The “best interest contract exemption” has profound ramifications for retirement plan participants.
In its proposed rule requiring that all advisors to retirement plans act as “fiduciaries,” the U.S. Department of Labor includes a “best interest contract exemption.” In my view, this exemption is as significant – if not more so – than the proposed rule itself.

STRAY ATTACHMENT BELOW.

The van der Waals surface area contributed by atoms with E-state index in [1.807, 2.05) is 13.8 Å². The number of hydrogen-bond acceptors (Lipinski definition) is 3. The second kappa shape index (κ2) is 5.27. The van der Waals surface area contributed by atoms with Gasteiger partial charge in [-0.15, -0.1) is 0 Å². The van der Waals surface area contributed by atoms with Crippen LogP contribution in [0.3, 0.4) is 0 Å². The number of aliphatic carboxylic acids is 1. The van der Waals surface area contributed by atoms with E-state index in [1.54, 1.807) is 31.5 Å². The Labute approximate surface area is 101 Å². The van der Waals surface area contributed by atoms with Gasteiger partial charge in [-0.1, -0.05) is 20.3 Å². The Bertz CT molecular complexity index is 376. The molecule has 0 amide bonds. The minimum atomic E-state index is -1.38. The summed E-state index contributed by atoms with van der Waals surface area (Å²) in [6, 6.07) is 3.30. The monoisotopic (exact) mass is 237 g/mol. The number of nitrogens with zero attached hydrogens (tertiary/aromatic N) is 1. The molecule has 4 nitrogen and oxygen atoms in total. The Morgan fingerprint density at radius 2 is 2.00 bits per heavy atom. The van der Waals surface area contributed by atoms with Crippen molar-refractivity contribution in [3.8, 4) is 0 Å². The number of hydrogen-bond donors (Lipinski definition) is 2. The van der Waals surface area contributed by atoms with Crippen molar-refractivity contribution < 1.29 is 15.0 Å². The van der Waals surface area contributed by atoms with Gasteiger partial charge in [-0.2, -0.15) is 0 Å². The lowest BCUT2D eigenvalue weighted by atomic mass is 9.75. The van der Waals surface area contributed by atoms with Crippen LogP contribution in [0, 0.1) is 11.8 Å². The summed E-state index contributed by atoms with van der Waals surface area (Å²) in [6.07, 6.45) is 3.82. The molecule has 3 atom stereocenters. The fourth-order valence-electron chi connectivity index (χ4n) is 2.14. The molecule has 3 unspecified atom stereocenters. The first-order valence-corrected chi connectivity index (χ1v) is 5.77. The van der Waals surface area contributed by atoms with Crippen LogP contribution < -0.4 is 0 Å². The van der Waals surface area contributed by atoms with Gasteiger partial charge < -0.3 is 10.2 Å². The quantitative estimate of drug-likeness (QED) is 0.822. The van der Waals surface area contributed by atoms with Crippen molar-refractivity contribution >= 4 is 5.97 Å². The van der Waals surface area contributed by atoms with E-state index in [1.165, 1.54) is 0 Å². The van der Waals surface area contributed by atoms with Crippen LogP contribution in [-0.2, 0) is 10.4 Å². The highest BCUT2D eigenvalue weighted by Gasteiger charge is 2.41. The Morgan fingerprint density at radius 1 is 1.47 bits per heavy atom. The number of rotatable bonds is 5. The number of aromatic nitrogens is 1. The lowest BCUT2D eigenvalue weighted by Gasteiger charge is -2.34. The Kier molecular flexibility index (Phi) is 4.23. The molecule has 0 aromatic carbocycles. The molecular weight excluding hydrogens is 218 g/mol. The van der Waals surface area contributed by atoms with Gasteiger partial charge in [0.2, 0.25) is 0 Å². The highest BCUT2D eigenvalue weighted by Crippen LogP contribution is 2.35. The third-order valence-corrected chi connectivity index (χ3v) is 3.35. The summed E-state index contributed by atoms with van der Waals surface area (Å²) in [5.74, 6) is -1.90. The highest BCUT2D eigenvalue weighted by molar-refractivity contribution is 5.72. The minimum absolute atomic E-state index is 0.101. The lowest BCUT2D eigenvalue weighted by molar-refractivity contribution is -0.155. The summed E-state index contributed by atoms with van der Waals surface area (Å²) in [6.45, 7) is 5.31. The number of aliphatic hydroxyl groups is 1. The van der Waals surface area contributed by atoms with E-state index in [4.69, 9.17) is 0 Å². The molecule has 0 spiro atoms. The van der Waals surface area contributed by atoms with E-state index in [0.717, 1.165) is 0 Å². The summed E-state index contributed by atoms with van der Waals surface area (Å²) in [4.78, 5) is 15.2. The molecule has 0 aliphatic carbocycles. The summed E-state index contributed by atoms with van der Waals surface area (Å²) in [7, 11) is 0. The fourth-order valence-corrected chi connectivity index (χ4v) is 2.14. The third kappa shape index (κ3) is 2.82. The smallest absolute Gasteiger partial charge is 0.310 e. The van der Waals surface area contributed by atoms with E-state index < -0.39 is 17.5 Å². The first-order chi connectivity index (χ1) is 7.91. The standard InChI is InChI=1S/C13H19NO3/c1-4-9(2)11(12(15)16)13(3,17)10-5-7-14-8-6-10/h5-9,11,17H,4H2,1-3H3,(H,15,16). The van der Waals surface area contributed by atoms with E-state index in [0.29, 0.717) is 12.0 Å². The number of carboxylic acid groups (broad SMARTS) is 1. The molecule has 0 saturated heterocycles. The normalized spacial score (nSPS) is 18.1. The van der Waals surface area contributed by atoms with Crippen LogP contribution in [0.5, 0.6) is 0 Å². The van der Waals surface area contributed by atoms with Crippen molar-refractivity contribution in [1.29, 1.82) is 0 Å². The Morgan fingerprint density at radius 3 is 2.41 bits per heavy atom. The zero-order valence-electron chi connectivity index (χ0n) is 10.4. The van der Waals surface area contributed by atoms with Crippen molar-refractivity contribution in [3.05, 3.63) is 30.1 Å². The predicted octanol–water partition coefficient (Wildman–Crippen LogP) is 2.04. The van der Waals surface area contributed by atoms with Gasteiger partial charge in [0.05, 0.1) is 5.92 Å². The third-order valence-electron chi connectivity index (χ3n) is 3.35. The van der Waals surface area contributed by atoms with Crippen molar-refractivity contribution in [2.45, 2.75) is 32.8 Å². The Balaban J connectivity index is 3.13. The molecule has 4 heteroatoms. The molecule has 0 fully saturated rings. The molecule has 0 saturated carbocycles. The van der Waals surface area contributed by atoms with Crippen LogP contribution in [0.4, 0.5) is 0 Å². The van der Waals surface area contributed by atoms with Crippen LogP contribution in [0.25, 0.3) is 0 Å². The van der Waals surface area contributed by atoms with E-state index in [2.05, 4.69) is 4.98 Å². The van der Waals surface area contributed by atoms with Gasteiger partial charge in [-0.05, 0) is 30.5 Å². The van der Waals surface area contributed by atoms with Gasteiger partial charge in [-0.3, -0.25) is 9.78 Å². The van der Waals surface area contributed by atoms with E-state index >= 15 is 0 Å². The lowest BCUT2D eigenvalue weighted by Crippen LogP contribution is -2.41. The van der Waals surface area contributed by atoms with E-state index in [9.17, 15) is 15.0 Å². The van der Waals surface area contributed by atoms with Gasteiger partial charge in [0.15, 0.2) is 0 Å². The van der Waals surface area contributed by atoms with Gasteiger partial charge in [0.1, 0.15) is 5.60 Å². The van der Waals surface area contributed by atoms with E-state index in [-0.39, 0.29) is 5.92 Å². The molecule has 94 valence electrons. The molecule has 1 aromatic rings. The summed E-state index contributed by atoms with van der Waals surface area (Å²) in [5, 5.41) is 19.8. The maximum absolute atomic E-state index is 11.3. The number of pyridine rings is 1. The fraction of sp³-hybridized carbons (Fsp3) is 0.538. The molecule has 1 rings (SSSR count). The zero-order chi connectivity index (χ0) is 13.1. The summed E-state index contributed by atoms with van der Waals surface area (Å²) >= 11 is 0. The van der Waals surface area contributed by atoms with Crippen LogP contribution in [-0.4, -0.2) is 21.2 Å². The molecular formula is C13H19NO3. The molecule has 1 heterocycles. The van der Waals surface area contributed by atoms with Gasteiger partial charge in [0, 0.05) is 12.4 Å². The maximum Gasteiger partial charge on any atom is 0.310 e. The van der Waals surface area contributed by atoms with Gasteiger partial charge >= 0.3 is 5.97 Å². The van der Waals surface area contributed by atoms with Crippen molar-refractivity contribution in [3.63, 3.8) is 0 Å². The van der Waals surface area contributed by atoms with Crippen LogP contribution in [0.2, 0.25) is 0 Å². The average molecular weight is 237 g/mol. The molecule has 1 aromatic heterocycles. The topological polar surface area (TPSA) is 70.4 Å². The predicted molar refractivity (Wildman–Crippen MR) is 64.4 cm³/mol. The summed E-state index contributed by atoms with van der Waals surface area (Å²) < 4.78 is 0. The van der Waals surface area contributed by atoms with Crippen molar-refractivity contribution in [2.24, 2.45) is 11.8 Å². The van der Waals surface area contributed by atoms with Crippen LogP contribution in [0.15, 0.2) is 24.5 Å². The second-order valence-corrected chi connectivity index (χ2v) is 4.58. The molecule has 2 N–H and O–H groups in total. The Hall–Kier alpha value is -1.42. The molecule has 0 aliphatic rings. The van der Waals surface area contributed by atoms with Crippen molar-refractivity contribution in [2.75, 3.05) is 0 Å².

Background of the fiduciary rule. Few retirement plan participants are aware their trusted advisors may not be “fiduciaries.” The securities industry has done a brilliant job of obfuscating the difference between the fiduciary standard, which carries a legal obligation to act in the best interest of the client, and the much lower “suitability” standard, which brokers and insurance agents owe to plan participants.
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